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A shrub 3 to 8 ft high, occasionally twice as high in the wild, with downy or glabrous stems. Leaves 3 to 6 in. long and about as wide, palmately five- or seven-lobed, the lobes acute, coarsely toothed, green and slightly downy above, white and downy beneath; stalk 21⁄2 to 51⁄2 in. long. Flowers in axillary two- to four-flowered clusters; stalks 13⁄8 to 13⁄4 in. long, curving upwards at the ends (hence the specific epithet); involucre with usually three, lanceolate lobes. Calyx densely white-downy, with triangular sepals. Petals cerise with deeper veins, 1 to 13⁄4 in. long. Bot. Mag., t. 9450.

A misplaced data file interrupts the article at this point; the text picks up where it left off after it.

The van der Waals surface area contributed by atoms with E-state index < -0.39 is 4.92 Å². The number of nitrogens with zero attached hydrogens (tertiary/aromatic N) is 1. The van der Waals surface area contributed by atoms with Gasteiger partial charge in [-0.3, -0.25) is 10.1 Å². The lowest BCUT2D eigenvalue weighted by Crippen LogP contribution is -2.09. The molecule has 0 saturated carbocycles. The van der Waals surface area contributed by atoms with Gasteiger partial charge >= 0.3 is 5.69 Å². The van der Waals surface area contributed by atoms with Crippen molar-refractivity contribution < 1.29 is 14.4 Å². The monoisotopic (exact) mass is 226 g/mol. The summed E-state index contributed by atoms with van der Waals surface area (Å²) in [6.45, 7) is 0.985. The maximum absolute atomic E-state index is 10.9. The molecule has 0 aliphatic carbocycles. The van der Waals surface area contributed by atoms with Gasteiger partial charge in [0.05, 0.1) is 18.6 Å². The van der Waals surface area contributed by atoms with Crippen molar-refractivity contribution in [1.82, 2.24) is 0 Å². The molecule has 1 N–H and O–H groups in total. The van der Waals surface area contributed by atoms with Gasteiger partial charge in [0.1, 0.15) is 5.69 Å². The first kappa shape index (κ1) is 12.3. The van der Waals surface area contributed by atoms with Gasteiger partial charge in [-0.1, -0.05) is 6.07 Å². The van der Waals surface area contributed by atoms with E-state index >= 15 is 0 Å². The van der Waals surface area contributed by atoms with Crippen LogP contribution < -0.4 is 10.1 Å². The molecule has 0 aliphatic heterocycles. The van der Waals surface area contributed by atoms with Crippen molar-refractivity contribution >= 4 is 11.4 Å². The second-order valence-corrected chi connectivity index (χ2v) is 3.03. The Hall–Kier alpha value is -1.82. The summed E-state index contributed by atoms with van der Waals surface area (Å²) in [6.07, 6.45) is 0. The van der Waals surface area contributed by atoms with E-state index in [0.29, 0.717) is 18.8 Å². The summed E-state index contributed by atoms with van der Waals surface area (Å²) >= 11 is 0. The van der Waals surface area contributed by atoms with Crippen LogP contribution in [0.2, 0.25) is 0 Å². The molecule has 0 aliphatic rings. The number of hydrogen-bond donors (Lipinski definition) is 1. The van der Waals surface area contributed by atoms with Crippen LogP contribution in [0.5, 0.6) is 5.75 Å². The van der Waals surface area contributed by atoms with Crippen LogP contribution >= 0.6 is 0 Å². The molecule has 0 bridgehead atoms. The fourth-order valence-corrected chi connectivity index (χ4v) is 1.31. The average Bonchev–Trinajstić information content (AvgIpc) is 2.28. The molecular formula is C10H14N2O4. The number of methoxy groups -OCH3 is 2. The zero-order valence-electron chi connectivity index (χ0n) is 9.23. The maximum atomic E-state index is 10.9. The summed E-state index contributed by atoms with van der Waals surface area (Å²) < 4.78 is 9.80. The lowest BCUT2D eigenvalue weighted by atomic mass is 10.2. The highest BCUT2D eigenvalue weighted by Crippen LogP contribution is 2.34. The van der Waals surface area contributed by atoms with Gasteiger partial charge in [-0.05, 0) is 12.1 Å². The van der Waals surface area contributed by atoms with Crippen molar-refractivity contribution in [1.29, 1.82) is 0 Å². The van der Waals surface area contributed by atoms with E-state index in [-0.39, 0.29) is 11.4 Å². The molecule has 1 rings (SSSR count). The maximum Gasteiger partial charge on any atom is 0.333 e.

Native of Santa Barbara Islands and Santa Catalina off the coast of California, but widely cultivated on the mainland and sometimes escaping. It is not common in British gardens but has been successfully grown at Highdown near Worthing, Sussex, and in Cornwall. It is resistant to salt-laden winds and is used in California as a windbreak. There it blooms all the year, but most abundantly in the summer.